A story from CBS San Francisco this week quoted the CEO of HomeFirst, a homeless advocacy group, on the cost of renting in the area. “Right now to afford an apartment in San Jose, you have to make more than $30 an hour. It’s stunning the gap between what people can afford and what is real," Jenny Niklaus said.
That figure — $30 an hour — translates to an annual salary of $62,400, which in San Jose apparently only gets you an apartment (Trulia lists the median home sales price in San Jose at $628,000). Admittedly, San Jose is in one of the most expensive housing markets in the country, but it is an indicator of a bigger trend of unaffordable rent prices, which should concern the housing industry. According to a Moody's Investor Services survey in March, apartment prices are 6.4% above their pre-financial crisis peak, which means that people are spending more on rent, and less on saving for a house.
The dream of homeownership in this country has always been tied to the middle class. But the number of Americans who define themselves as middle class has declined sharply in recent years, from 53% in 2008 to just 44% in 2014, according to the PEW Research Center. More disturbingly, that's almost the same percent as those who define themselves as lower to lower-middle class, which sits at an historic 40%.
What does this mean to a housing economy that is fueled by the middle-class aspiration to buy a house?
In the Social Security Administration's report on wage statistics for 2012, 53.2% of Americans made less than $30,000 a year. That kind of annual salary affords about $700 a month for housing (using 28% of income) — before taxes.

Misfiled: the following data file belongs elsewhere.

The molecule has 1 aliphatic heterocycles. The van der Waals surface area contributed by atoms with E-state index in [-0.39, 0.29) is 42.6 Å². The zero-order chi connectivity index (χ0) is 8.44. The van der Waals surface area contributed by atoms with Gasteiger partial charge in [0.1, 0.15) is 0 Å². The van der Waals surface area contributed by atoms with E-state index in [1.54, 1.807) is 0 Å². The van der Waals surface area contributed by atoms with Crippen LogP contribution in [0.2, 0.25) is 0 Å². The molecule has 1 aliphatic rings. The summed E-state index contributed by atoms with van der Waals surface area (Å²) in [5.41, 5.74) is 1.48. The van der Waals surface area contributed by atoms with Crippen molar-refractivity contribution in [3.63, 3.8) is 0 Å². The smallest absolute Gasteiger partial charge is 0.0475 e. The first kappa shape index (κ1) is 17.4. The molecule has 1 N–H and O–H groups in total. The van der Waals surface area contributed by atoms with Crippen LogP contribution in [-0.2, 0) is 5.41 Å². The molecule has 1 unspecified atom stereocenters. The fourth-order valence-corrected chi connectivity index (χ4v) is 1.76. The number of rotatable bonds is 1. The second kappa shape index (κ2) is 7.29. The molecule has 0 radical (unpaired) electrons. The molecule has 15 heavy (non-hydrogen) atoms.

This calculation doesn't take into account multiple wage-earners residing in the same household, which obviously increases buying power, but the Census Bureau includes that in its national median household income number, which was $51,000 in 2012.
Using 28% of income for housing would give the median household $1,190 to spend every month on housing, before taxes. Is that enough? According to data compiled by Apartments.com on the top 100 most-searched rental markets in the fourth quarter of 2013, less popular cities feature rents in this range, from an average rent of $966 for a one bedroom in Atlanta, to the average rent of a three bedroom in Cincinnati for $938. However, "Many popular locations, including New York, Los Angeles, Chicago, Philadelphia, Boston, San Francisco and Washington, D.C., do not even have studio apartments available for an average rent of less than $1,000/month."
Of course, being able to pay rent is just a start. Potential homebuyers need to have enough of a margin to save money for a downpayment, and higher rents can squeeze out paying off debt to qualify for a mortgage.
In an environment of rising rents — what Shaun Donovan, the Secretary of Housing and Urban Development called "the worst rental affordability crisis this country has ever known" — buying a home is going to stay out of reach for too many people.